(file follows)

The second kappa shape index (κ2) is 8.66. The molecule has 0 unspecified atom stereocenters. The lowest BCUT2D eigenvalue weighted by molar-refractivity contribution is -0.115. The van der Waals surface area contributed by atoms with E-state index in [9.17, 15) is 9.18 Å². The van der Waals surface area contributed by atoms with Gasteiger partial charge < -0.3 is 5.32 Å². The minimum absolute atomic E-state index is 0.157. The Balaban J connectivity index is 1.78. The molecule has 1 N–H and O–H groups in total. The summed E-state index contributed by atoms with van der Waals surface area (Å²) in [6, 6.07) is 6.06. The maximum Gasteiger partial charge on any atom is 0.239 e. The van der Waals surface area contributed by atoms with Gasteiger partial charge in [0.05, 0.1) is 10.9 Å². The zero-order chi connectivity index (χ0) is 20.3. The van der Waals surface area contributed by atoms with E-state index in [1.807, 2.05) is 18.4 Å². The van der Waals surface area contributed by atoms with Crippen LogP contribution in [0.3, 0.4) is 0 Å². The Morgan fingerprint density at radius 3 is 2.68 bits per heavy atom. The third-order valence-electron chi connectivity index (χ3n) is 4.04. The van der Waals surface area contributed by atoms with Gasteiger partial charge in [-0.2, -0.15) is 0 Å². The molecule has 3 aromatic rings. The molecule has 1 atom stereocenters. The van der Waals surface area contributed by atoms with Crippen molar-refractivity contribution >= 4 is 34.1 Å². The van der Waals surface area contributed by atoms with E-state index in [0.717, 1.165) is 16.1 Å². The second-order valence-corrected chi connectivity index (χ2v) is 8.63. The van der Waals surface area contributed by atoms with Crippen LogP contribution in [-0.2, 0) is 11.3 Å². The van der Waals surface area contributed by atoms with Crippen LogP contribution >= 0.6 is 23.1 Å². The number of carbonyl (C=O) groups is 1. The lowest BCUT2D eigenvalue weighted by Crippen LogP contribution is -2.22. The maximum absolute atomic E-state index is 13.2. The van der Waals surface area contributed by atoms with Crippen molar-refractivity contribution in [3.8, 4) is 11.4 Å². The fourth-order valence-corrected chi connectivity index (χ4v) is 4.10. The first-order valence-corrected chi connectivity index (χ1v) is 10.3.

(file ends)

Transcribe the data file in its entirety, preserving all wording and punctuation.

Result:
The second kappa shape index (κ2) is 8.66. The molecule has 0 unspecified atom stereocenters. The lowest BCUT2D eigenvalue weighted by molar-refractivity contribution is -0.115. The van der Waals surface area contributed by atoms with E-state index in [9.17, 15) is 9.18 Å². The van der Waals surface area contributed by atoms with Gasteiger partial charge < -0.3 is 5.32 Å². The minimum absolute atomic E-state index is 0.157. The Balaban J connectivity index is 1.78. The molecule has 1 N–H and O–H groups in total. The summed E-state index contributed by atoms with van der Waals surface area (Å²) in [6, 6.07) is 6.06. The maximum Gasteiger partial charge on any atom is 0.239 e. The van der Waals surface area contributed by atoms with Gasteiger partial charge in [0.05, 0.1) is 10.9 Å². The zero-order chi connectivity index (χ0) is 20.3. The van der Waals surface area contributed by atoms with E-state index in [1.807, 2.05) is 18.4 Å². The van der Waals surface area contributed by atoms with Crippen LogP contribution in [0.3, 0.4) is 0 Å². The Morgan fingerprint density at radius 3 is 2.68 bits per heavy atom. The third-order valence-electron chi connectivity index (χ3n) is 4.04. The van der Waals surface area contributed by atoms with Gasteiger partial charge in [-0.2, -0.15) is 0 Å². The molecule has 3 aromatic rings. The molecule has 1 atom stereocenters. The van der Waals surface area contributed by atoms with Crippen molar-refractivity contribution >= 4 is 34.1 Å². The van der Waals surface area contributed by atoms with E-state index in [0.717, 1.165) is 16.1 Å². The second-order valence-corrected chi connectivity index (χ2v) is 8.63. The van der Waals surface area contributed by atoms with Crippen LogP contribution in [-0.2, 0) is 11.3 Å². The van der Waals surface area contributed by atoms with Crippen LogP contribution >= 0.6 is 23.1 Å². The number of carbonyl (C=O) groups is 1. The lowest BCUT2D eigenvalue weighted by Crippen LogP contribution is -2.22. The maximum absolute atomic E-state index is 13.2. The van der Waals surface area contributed by atoms with Crippen molar-refractivity contribution in [3.8, 4) is 11.4 Å². The fourth-order valence-corrected chi connectivity index (χ4v) is 4.10. The first-order valence-corrected chi connectivity index (χ1v) is 10.3.